Initially I wanted to keep the same thematic skeleton, talking about the internet, and it’s effect on masculinity and social norms. Instead of a website and computer interface, I was going to have people fill out a physical survey, aiming to bridge the gap between the IRL and online worlds. Unfortunately, or maybe in hindsight fortunately, I couldn’t get passionate about the internet as a subject. The idea of putting my energy and effort trying to decode something as all consuming as the internet seemed not only futile, but reckless considering how online space takes so much time from me already.

I ran the idea of rebuilding my project from scratch past my year coordinator, and was met with understanding, and a request to submit a new project proposal. I’m ashamed to admit I never wrote it (sorry Richard!), I tried a few times but I couldn’t really put into words what I was feeling, or what I wanted to do. I had an overwhelming feeling that I just needed to try and make something, to not feel hemmed in by a project brief or subject, to make work expressing a really difficult, tumultuous time in my life.

I returned to collage, a medium that’s always felt really comfortable and reliable to me. Looking back on the work I’d made so far, what was really speaking to me was the idea of found text. Batman comics from the 90s had a poetry to them, they took themselves seriously even though it was essentially children’s entertainment. So I went about cutting out as many little thought boxes as I could.

It was a wonderfully monotonous experience flipping through old comics and slicing out these tiny thoughts, monotony gets a bad rap, there’s something soothing about it. After collecting hundreds of clippings, I started to try and reconstitute a story from them, in the form of little poems. I thought I could arrange them with images, similar to my previous works, but this end up giving a Pinterest vibe, very “inspirational” and corny.

I think overloading the page with text cheapens the imagery, with my other works it’s usually a single thought box, but here it’s a whole poem. I also found it hard to build a story with the images when I had laid out the story so clearly within the poem. The world of the poem can become so big so quickly, which really is the appeal of working with words for me.

I then decided to create several smaller poems from the clippings, and see if they could stand on their own. This is roughly how the works appear in the final zine, some small tweaks to order, but basically I had the bulk from the first session.

From this point it was simply arrange the poems on my A4 page, do a series of test prints for group crit, and then arrange to have them printed. I really like the idea of getting them riso printed, which is like a printer that replicates screen-printing. Old 90s comics were printed on very cheap paper, and you can clearly see the halftone in a lot of them, riso helped recreate this aesthetic. I got a quote from the lovely people at Glom Press, a Melbourne based riso printer, and they helped me adjust the layers so they would work better with the process.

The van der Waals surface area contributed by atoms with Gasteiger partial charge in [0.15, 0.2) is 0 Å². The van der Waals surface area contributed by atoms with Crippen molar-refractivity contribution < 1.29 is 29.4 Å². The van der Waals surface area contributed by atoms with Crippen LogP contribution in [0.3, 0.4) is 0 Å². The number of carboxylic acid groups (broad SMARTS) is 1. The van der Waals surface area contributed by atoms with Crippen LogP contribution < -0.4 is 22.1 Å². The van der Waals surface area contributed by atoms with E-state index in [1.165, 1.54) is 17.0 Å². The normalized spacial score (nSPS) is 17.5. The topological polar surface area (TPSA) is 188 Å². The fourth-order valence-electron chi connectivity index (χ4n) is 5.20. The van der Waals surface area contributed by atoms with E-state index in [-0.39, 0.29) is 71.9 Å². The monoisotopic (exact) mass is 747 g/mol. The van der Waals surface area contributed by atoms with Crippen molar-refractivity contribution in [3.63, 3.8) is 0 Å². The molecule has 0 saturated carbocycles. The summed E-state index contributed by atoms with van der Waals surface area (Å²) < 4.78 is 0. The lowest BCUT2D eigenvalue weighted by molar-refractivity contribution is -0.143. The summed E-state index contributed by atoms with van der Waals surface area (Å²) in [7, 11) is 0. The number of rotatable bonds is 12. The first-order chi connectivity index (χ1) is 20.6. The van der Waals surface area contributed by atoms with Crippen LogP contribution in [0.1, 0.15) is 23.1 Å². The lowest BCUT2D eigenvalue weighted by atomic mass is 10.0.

Finally we have the finished zine!

100 editions, on 150 gsm paper, all hand folded and titled!


I’m really happy with the finished work. Sometimes you make something and it feels like it just exists, not that you hate it or anything, but it’s not really a bit of you. This feels like a bit of me.

I’ve always been aware of zine making as a really flexible way of disseminating your work, but had never really attempted to make one till now. I did try to write one when I first got sober, a small comic series about the night I last drank, it is unfortunately lost to time. Thinking about it I actually did attempt to make another, about a man who raises slugs that people use to get high, again I’m unsure as to it’s whereabouts.

The ease of making zines really lends itself to making more, kind of like the itch to get more tattoos. Over the last few weeks I’ve been approaching my more creative friends to find out whether they’d be interested in making zines with me, and most have been receptive to the idea. The biggest joy for me is letting go the idea that I need to do something illustrative in order to make a zine, something that’s been rattling in my skull for decades.

I’ve also rediscovered my love of poetry, few artforms lend themselves to the specific kind of melancholy I love. Conspiratorial as it may sound, I firmly believe there’s no such thing as a good poem, just the right time to read it.

Having said that, I hope you’re in the mood, because here’s a little poem for you!

I am the paper detective,
a soggy wad underfoot,
a crumpled fiver pocket bound,
looking through receipts for clues.

I am the worm,
a wet clump scraped hastily,
a compost heap sat soddenly,
wincing and twisting in the dirt.

I am the reformed man,
a lofty ideal strived for,
a mark missed willingly,
trying and failing and trying and failing.

When I find you,
I hope it’s in a charitable mood,
that it’s Thursday and 24 degrees,
some time around noon.